And just as I’m saying this, who other than Urara should come through the front door? She's wearing a simple beige suit with a white blouse. Her long hair falls in soft curls on her shoulders. She looks absolutely gorgeous.
Walking directly towards me, Urara places her hand on my back and, much to my surprise and delight, kisses me on the cheek.
Jesus, when was the last time a woman did that to me?
She turns to the man next to me and asks if he would move over a bit. Naturally, he obliges. I am genuinely flattered. So much attention and kindness from someone as lovely as Urara; I don't feel worthy.
"I thought about calling you today," I say.
It’s the God's truth. Every time I looked at the phone, my heart filled with a gnawing pain. In another lifetime, I wouldn't have wasted a second worrying. I would have picked up the receiver and, assuring myself I'd had nothing to lose, dialed Urara's number and asked her out.
"Why didn't you?"
Yeah, good question: why didn't I? Well, for starters, after almost a-year-and-a-half-long run of disappointments, I am so decorticated of self-confidence that it is becoming difficult to conceal the stark naked weakness of my character. Had I called Urara only to be let down, I might very well have thrown in the towel, retiring from the maddening sport altogether.
"I, uh . . . Well, . . . What with Bon starting tomorrow and all, it just seemed better to wait . . . "
"That's very thoughtful of you, Peador, but, really, you needn't be so careful with me."
Earlier when I was chatting with Shō, it occurred to me that the reason my Japanese seems to have improved, allowing me to finally maintain conversations beyond all the insipid self-introduction I have been chagrined to give, is that I have finally broken through the dialect barrier. In the first several months since moving to Fukuoka, the local dialect had been keeping me shut out, peering in and wondering what the devil everyone was talking about.
I doubt most Anglophones appreciate how dramatically regional dialects can vary. Mind you, it's not just a matter of accents, which betray a speaker's origin like "shibboleth" did in Biblical times, marking my Dad as having hailed from Dublin, my mother from Cork. No, I'm talking about huge variations from region to region in grammar, phrasing, and vocabulary that make the sundry dialects sound as if they are distinct languages in their own right.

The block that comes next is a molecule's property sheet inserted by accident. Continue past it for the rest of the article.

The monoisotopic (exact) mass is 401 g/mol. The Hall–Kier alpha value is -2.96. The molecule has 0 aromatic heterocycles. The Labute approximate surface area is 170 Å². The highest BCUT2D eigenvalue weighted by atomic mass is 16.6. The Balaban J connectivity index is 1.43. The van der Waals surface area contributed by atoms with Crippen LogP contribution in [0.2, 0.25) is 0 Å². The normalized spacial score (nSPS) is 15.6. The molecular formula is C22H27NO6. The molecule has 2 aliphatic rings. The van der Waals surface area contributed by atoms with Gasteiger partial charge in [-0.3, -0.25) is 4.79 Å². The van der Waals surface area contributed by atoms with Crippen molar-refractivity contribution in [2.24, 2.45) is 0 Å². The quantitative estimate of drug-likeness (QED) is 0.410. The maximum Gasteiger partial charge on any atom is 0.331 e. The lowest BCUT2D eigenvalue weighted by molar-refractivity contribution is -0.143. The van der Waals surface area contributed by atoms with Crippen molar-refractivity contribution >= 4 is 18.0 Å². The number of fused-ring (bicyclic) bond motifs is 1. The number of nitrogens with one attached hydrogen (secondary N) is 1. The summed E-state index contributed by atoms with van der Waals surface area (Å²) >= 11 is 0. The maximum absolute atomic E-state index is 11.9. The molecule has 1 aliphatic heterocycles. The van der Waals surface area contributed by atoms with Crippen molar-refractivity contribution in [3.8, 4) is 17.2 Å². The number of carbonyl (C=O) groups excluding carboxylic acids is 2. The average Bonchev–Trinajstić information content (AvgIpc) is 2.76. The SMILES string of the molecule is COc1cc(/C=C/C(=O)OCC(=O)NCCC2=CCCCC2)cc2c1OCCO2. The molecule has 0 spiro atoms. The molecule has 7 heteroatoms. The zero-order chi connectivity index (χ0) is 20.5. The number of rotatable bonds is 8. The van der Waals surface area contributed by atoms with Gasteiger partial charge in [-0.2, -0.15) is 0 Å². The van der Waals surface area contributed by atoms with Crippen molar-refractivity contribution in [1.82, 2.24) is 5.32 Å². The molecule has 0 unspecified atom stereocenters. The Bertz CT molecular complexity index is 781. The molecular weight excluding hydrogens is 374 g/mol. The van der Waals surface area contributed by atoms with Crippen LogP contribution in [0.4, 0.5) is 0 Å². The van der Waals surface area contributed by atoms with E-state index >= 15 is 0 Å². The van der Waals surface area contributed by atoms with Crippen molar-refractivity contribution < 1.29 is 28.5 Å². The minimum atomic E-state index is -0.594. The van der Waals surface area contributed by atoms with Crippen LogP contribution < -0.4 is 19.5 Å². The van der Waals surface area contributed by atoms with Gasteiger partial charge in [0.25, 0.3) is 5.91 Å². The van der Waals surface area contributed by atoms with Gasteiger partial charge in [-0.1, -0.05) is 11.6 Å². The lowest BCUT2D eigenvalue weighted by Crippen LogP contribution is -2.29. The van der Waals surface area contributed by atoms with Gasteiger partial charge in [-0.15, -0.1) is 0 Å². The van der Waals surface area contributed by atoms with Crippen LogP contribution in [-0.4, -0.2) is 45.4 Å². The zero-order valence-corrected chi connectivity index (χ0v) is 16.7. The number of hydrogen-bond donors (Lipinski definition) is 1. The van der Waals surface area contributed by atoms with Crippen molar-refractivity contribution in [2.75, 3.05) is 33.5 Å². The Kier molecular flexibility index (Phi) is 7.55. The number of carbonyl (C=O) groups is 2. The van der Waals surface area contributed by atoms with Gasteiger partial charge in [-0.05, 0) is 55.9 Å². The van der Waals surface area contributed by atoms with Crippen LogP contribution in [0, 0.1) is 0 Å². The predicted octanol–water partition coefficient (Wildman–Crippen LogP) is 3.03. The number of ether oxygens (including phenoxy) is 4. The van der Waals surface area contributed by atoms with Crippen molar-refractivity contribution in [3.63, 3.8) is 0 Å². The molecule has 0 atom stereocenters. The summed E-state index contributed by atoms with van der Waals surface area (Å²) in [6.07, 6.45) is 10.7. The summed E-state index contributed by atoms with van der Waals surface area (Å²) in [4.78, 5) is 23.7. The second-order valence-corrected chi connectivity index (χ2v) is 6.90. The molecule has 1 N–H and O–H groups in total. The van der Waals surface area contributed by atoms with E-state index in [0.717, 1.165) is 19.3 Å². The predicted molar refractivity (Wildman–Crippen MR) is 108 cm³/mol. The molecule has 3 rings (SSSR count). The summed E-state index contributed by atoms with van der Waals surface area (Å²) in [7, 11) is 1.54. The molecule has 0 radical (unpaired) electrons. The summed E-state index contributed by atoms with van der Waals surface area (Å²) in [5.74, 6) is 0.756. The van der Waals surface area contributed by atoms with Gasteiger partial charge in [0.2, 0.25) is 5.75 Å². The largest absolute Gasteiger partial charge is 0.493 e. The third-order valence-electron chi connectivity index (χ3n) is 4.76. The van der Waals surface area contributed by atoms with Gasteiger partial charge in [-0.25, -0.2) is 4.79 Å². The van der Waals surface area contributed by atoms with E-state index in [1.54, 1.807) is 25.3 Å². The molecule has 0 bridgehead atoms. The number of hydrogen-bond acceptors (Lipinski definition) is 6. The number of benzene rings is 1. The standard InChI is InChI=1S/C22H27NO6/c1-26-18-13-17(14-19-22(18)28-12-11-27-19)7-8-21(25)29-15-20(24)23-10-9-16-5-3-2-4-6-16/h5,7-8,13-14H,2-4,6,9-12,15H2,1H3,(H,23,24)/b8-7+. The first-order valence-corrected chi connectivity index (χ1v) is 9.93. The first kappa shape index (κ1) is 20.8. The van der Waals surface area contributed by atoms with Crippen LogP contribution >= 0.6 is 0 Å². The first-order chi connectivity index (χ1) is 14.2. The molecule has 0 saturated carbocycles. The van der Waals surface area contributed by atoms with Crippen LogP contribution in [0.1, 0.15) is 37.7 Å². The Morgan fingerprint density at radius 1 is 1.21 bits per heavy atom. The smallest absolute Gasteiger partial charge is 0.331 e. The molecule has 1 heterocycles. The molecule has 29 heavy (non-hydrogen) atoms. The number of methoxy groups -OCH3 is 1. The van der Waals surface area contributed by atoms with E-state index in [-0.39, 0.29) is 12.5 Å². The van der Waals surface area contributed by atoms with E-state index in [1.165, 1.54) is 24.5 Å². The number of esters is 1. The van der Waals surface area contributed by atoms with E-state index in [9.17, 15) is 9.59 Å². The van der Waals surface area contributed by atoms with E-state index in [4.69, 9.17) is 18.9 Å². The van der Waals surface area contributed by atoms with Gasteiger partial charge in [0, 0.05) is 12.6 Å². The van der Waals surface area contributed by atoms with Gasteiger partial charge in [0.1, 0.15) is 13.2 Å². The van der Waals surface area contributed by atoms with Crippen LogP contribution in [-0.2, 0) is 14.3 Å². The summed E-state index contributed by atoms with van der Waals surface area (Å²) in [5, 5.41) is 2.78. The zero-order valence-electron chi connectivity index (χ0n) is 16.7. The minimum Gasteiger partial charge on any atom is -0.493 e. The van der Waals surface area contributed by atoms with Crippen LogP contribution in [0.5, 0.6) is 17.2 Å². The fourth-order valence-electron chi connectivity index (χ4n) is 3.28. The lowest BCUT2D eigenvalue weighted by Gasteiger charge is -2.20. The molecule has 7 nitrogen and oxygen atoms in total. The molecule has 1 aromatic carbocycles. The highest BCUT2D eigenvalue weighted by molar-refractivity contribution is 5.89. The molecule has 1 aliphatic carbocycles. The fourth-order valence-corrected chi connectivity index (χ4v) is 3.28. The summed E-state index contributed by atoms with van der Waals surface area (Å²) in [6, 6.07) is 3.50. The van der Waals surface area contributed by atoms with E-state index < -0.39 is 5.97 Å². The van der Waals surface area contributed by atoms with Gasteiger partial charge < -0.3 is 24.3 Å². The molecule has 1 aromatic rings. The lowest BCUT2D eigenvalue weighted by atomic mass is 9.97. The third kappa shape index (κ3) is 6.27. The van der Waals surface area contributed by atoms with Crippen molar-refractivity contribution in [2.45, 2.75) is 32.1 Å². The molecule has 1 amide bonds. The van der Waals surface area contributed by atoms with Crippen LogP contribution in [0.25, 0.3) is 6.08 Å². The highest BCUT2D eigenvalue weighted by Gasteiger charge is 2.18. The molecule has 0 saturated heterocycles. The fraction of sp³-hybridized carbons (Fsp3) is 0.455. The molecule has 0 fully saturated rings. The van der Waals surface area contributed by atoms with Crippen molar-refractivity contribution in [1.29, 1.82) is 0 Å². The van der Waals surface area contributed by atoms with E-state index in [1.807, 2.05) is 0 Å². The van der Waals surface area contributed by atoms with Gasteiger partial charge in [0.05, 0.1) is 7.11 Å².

It was frustrating enough when I first began studying Japanese to discover that the phrases in my textbook that I had gone to the trouble of memorizing were seldom used in situ.
Listen: A simple question like "What are you doing?" ought to be straight- forward, right? Well, my good-for-nothing textbook taught me to utter the following mouthful: "Anata-wa nani-o shite-imasuka?" Had I ever managed to get that doosie to roll properly off my tongue, my curiosity might have been duly answered. The trouble is, it'd be as natural as jogging on the beach in clunky ski boots. Your average Tarô, after all, usually rattles off a curt "Nani shiteru no?" or something close to it.
When I figured this out, I wasted little time taking my Sensei aside and telling her to please, please, please throw politeness out the window and start teaching me real, living, breathing Nihongo rather than the embalmed and entombed Japanese she had been inflicting on me. I don't care what the old Japan hands say; a little confrontation can go a long way.
With time and encouragement, my very square Sensei mended her stubbornly proper ways, but, even then, she took great pains to warn against using casual Japanese too lightly. You must never cause offence by saying something inappropriate, she'd instruct sternly as if her very reputation were at stake. I'd remind Sensei to let her hair down because this wasn't the Edo Period anymore. A samuraiwasn't going to lop off my head because I'd dis'd him.
No sooner had I got phrases like "Nani shiteru no?" under my belt than I moved to neighboring Fukuoka and slammed up against an unexpected brick wall: the local dialect known as Hakata-ben. Suddenly, it was as if everyone around me were speaking in tongues. If a Fukuokan wanted to know what I was doing, he didn't ask, "Nani shiteru no?" He said, "Nan shiyoh to?" or “Nanba shiyotto?” or even "Nan shon?"
In a matter of six months, I'd gone from "Anata-wa nani-o shite-imasuka?" to "Nan shiyoh to?" Italian and Portuguese couldn't be more different from each other.
Something clicked sometime during the past few months when I wasn't paying attention, and the next thing I knew, I'd got one leg over the wall and was shimmying the other one up. The idle banter between Yumi and Reina, among my students, between bartenders like Shô and the customers started to make sense.
So, when Urara places her hand on my arm and says, "Suki yaken, sonna ki' tsukawan dotte." I didn't have to translate it inside my head from Hakata-ben into the standard Japanese, which would have sounded like, "Suki dakara, sonna ki-o tsukawanai de," I just took it now as having meant that this Urara likes me so I ought to stop tip-toeing so carefully around her.
"Are you here alone tonight?" I ask.
"No, Hiromi-chan will be here soon. And, what about you, Peador?"
There are times the right words just flow from my mouth making me feel as if I had French-kissed the Blarney Stone, and then there are those that make me feel as though it had been dropped on my head. Today I am in that blessed rock's good graces; I tell Urara I was waiting for someone special to show up.
"Oh? And who might that be?"
— excerpt from A Woman's Nails by Aonghas Crowe